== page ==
It's not so easy for anybody else (read: the vast majority of other users). Dropbox's value proposition isn't commodity storage on somebody else's servers: it's the UI/UX that backs it, and the particular implementation details.


Dropbox isn't installed by default on any platform.

Apple, Microsoft and Goole all offer 'cloud' storage services (they aren't a product, stop calling it that) and all have a user-facing platform on devices: macOS/iOS, the various Windows, Android/ChromeOS.

Dropbox is effectively a feature. That isn't to say they can't remain in the market and possibly even become profitable, but just making a sync client whose biggest recent news is the skeezy install process on macOS isn't going to cut it.


It's effectively the only cross-platform solution that works very well on all 3 major desktop platforms and both major mobile platforms. It seems like no one else has the incentive to take other platforms seriously. Especially, for anyone who collaborates or shares files with many small groups or clients. Even though it's not first-party it is the lowest-friction option, because you can't count on all your collaborators being on the same ecosystem.

Over several years, my experience of trying to use Google Drive or OneDrive on the Mac has been very frustrating, with significantly more CPU and RAM usage. It's ridiculous that OneDrive still doesn't do differential sync. AFAIK, neither has official clients for Linux.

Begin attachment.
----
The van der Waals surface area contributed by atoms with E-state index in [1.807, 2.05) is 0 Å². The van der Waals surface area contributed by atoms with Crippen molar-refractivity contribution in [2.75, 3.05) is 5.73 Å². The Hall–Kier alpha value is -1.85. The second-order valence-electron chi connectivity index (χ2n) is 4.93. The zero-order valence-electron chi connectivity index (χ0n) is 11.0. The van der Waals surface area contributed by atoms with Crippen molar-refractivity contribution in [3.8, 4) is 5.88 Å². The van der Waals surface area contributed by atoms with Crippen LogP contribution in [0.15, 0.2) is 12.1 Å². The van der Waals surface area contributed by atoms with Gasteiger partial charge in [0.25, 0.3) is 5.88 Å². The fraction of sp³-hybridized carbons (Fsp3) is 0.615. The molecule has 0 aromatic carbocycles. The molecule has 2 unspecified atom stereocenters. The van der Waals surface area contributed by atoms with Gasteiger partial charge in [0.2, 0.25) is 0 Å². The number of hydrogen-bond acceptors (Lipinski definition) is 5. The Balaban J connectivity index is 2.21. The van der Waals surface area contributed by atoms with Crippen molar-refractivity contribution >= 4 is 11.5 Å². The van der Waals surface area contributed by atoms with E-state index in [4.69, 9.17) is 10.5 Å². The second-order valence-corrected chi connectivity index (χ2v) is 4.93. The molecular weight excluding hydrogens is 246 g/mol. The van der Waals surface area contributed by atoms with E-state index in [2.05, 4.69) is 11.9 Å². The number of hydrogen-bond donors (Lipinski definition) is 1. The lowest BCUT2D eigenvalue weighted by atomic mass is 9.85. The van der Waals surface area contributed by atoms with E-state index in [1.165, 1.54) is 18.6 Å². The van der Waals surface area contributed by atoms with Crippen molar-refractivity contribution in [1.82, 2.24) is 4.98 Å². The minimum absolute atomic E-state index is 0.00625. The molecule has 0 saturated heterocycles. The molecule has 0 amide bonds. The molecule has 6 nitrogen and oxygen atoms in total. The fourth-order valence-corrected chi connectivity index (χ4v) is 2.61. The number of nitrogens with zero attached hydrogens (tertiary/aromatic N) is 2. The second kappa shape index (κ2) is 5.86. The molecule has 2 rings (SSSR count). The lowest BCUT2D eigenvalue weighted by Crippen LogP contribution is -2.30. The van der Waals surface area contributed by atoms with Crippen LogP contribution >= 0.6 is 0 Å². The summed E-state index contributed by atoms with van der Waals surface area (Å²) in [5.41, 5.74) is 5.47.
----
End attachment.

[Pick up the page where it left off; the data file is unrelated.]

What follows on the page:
If the market treats them like a product, they are a product. Also the number of people outside of techie communities that care about either Apple computers or "skeezy" installs on them is tiny. Mac has a tiny, tiny fraction of the computing market and the vast majority of MacBook users are about as tech savvy as the vast majority of windows laptop users: that is they aren't savvy at all.


> If the market treats them like a product

A product is something you buy once. A service is something that is provided to you over time to use, usually in exchange for money. My issue was people calling cloud based storage a 'product'. It isn't, it's a service.